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Apple outlines job cuts

The Mac maker says in an SEC filing that it eliminated 260 positions as it closed manufacturing in Singapore and shifted strategy in its PowerSchool unit.

Apple Computer eliminated 260 positions in the last three months of last year as it closed manufacturing operations in Singapore and shifted strategy in its PowerSchool education unit, the company disclosed in a regulatory filing Monday.

In the Securities and Exchange Commission filing, Apple said that 197 of the 260 job cuts had been made by Dec. 28, the end of its first quarter. The Cupertino, Calif.-based computer maker said when it reported first-quarter earnings last month that it was taking a charge to cover restructuring actions, but did not say then how many jobs were being cut.

The cuts included those related to the closing of the Singapore plant in the company's fourth quarter, reductions in the PowerSchool unit and "the termination of various sales and marketing activities in the United States and Europe," according to the filing.

Apple, like other computer makers, has seen sales dip amid sluggish consumer demand for personal computers. The company has also been hit by a drop in education sales as well as by lower sales of its high-end Power Mac systems.

Apple's latest cuts follow other moves made in the past 18 months. In the fourth quarter of fiscal 2002, the Mac maker cut 180 positions, of which 162 were eliminated by Dec. 28. Those cuts took place in the PowerSchool unit, in product development, corporate operations and sales for the educational software. In addition, the company cut 425 positions in operations, information systems and administrative functions in the first quarter of 2002.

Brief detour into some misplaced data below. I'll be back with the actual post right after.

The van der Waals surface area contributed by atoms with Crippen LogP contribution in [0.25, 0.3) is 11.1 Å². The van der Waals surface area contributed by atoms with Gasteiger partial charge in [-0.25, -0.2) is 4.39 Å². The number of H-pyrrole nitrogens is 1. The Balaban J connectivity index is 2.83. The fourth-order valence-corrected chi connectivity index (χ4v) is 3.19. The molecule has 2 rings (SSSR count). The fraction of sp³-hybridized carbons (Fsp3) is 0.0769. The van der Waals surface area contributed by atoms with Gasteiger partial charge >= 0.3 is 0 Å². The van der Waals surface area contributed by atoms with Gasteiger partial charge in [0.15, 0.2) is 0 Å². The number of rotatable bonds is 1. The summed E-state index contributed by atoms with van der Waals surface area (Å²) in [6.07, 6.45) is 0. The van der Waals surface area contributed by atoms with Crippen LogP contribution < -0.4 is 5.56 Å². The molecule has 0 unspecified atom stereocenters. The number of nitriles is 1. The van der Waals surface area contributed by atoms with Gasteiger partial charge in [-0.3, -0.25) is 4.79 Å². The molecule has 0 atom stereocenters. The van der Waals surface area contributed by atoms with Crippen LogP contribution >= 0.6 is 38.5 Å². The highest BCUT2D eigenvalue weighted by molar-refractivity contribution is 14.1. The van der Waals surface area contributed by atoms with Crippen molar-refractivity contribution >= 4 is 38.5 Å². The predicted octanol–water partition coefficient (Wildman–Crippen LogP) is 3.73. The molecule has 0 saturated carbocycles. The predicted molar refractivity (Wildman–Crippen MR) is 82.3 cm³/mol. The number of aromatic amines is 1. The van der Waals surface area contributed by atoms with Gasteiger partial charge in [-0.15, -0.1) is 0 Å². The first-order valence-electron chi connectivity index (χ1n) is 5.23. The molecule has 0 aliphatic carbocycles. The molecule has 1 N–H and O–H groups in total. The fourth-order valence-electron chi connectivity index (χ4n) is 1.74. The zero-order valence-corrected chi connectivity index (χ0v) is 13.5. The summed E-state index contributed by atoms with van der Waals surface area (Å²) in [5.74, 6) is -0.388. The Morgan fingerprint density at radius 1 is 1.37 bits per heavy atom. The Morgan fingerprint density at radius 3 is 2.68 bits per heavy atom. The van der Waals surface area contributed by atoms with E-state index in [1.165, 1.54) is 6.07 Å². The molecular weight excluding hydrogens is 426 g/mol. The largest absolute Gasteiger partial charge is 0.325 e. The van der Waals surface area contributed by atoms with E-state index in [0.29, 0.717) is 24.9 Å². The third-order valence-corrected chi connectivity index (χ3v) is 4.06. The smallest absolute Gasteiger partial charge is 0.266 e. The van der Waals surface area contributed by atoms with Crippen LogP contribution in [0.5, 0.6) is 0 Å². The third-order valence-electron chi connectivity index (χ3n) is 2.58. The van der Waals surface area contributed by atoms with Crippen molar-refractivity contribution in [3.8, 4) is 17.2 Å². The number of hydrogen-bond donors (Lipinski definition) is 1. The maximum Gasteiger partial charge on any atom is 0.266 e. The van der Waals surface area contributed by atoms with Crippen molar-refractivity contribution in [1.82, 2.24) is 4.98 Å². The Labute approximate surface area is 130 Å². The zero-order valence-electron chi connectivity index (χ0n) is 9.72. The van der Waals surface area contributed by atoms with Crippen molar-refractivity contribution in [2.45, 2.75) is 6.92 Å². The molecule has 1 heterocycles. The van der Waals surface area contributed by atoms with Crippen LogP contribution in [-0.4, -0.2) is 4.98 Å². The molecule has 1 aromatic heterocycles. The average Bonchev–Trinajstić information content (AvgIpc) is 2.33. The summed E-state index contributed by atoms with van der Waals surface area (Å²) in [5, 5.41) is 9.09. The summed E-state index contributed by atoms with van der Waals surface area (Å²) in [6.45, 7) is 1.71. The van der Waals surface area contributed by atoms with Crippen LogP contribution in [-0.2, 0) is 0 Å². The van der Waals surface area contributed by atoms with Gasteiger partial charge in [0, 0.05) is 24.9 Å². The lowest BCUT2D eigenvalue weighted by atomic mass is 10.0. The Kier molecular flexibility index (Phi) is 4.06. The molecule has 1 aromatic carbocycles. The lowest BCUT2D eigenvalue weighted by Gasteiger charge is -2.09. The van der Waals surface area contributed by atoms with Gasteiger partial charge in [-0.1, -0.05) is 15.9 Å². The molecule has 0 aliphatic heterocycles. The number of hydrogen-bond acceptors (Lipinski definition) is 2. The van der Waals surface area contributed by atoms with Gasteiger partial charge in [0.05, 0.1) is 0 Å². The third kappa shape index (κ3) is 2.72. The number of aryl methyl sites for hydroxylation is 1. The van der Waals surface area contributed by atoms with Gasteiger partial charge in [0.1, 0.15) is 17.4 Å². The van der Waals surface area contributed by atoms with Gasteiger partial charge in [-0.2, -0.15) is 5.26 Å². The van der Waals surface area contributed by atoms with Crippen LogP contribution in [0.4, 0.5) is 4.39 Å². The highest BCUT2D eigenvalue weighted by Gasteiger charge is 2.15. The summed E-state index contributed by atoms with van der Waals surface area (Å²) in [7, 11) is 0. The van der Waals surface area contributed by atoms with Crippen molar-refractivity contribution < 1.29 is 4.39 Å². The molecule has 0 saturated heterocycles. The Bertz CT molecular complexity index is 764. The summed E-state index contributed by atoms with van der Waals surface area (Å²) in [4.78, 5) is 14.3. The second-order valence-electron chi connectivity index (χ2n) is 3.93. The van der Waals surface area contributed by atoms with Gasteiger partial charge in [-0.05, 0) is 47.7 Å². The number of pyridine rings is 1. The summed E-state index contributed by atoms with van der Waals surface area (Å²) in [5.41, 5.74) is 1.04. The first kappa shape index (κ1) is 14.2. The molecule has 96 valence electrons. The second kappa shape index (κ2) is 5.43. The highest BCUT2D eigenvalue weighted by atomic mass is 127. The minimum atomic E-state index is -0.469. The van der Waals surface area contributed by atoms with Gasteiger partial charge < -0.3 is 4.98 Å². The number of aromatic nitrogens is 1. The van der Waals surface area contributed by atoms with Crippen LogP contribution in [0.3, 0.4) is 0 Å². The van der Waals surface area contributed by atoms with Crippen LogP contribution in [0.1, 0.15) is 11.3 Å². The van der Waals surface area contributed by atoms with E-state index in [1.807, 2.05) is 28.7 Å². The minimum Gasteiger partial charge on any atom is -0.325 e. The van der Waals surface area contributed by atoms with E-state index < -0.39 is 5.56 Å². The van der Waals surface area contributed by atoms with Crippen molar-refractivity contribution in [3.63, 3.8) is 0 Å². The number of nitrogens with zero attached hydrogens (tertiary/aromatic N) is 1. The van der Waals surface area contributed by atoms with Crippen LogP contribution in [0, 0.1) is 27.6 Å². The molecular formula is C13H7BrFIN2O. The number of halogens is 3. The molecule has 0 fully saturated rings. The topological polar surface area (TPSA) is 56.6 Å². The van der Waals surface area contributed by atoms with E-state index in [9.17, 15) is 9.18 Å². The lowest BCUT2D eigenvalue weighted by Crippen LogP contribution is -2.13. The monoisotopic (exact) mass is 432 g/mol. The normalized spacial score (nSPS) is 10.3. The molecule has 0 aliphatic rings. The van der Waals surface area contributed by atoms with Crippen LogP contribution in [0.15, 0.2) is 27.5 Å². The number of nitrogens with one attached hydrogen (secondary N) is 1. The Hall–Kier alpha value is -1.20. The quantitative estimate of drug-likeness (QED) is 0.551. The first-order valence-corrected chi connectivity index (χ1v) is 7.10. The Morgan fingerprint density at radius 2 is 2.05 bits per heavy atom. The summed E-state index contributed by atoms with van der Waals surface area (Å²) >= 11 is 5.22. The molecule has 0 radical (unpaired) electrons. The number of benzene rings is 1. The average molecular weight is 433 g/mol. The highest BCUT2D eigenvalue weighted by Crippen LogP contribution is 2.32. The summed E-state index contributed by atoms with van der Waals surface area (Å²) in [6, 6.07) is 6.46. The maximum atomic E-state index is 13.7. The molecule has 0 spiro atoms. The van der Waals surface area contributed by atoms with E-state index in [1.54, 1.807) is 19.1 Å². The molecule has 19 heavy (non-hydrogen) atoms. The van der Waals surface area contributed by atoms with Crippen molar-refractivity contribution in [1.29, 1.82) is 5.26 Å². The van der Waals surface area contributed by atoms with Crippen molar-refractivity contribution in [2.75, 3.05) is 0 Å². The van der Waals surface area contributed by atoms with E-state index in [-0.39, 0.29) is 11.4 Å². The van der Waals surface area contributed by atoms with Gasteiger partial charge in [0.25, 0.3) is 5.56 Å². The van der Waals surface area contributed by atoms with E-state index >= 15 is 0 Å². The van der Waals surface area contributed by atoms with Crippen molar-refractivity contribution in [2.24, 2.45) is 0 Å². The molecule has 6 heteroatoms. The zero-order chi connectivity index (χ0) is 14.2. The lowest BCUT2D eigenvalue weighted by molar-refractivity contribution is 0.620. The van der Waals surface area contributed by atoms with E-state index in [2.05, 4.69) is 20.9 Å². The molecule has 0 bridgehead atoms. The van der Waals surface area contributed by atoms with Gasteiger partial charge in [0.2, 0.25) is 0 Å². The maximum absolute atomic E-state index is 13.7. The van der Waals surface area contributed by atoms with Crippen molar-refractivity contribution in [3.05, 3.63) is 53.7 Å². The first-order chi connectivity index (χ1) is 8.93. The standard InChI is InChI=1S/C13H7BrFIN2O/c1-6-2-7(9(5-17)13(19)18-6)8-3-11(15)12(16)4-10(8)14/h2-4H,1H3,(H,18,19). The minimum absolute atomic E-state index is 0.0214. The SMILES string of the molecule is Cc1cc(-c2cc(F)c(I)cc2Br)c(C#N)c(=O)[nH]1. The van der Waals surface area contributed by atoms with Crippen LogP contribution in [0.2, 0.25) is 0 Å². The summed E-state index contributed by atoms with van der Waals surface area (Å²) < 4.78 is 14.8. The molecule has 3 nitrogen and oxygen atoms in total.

An Apple representative noted that the company's overall employment continues to grow, the company's usual response when asked about restructurings.

One of the engines of Apple's employment growth has been its retail stores effort. The company has opened 53 stores and plans to open an unspecified additional number this year. In the regulatory filing, Apple notes that it is also planning to open more of its larger outlets, like its Manhattan store. Such stores require more upfront investment and have higher lease commitments than more typical stores, Apple said.

"The company has opened two such stores and has several others under development," Apple said in the filing. Apple representatives have declined to say how many stores the company would open this year.